Whether you think you, a partner or a loved one might have HIV or are dealing with a recent diagnosis, there’s one question that’s probably on your mind: how long can you live with HIV?
The good news is, that question is a little easier to answer now than it was a few years ago. In the last few decades, life expectancies for those diagnosed with HIV have increased dramatically. Thirty years ago, the life expectancy of someone living with HIV was around 20 years. Now, it’s not uncommon for those living with HIV to have the same life expectancy as someone who isn’t HIV positive. However, the chances of this happening greatly depend on early diagnosis and treatment of the disease. Antiretroviral treatment (ART) that begins early and is taken regularly can significantly increase the chance that someone with HIV will live a long healthy life.
According to research by the North American AIDS Cohort Collaboration on Research and Design, a person diagnosed with HIV when they’re 20 who begins HIV therapy immediately can expect to live into their early 70s. Other studies have shown that life expectancy estimates for people who are HIV positive can range from 35-60 years.
For most people, HIV is manageable with ART, and ART can give people who are HIV positive a normal life expectancy and excellent quality of life. With regular and prolonged ART, how long someone who is HIV positive will live largely depends on the same factors that would affect the life expectancy of someone who isn’t HIV positive.
Life expectancies for people diagnosed with AIDS, or stage 3 HIV, had increased dramatically as well, going from an expectancy of 1-2 years to 8-10 years today. While AIDS was once considered an inevitable stage of HIV, many people who are diagnosed with HIV and use ART will never have their HIV develop into AIDS.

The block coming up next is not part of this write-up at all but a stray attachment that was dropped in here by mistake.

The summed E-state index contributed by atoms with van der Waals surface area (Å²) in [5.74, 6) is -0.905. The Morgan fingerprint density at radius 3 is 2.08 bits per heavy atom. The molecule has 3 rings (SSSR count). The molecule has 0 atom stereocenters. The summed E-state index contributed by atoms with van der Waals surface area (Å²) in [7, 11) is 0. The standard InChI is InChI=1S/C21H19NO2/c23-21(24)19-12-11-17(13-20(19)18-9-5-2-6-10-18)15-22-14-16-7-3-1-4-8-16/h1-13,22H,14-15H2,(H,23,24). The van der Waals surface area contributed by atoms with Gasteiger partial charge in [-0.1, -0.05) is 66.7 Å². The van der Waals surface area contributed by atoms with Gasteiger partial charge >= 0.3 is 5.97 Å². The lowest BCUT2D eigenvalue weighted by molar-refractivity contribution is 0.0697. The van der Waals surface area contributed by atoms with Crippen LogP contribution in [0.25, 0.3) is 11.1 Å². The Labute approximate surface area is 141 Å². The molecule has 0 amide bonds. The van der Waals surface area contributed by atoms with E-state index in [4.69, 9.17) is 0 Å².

Still, despite the improvements in life expectancy and quality of life with a strict ART regimen, the life of someone who is HIV positive isn’t always easy. Many people who are diagnosed with HIV struggle with their emotional and mental wellbeing in addition to their physical health. It can be tough, especially if the diagnosis is recent, to live with an illness that has a stigma and implications as negative as those surrounding HIV.
Something that can also affect the quality of life and is commonly a concern for people who are HIV positive is the possibility of transmitting the virus to their partners. The good news is that ART not only improves the health of the person who is HIV positive, but it also protects their partners from the risk of HIV transmission. In the last few years, many doctors, researchers and health organizations, including the CDC, have found statistically significant data that supports the theory that a person who is HIV positive will not pass the infection to their partner if their viral load is low enough. This concept is sometimes referred to as “Undetectable = untransmittable.” This means that the person who is HIV positive has a viral load so low that there is not enough of the virus present in sexual fluids for an infection to occur. It’s important to note, however, that this is not true of everyone who is HIV positive. In order to meet the acceptable standards for this protection, the person who is HIV positive must be taking ART every day and have had an undetectable viral load for at least six months.
While ART can eliminate the risk of transmission of HIV through sexual activity, it doesn’t eliminate the risk of transmission from breastfeeding or giving birth, so HIV could still be passed from a parent to a child in this way, though ART does help to significantly reduce these risks.
Regardless of how you look at it, the outcomes for those living with HIV or AIDS have significantly improved in the last few decades. If you think you might be displaying HIV symptoms or have reason to believe that you’ve been exposed to the virus, it is important to seek testing as soon as possible. With HIV Early Detection testing, or RNA testing, you can get conclusive results as early as nine to eleven days. The sooner you know your status and can begin treatment, the sooner you’ll know how long can you live with HIV.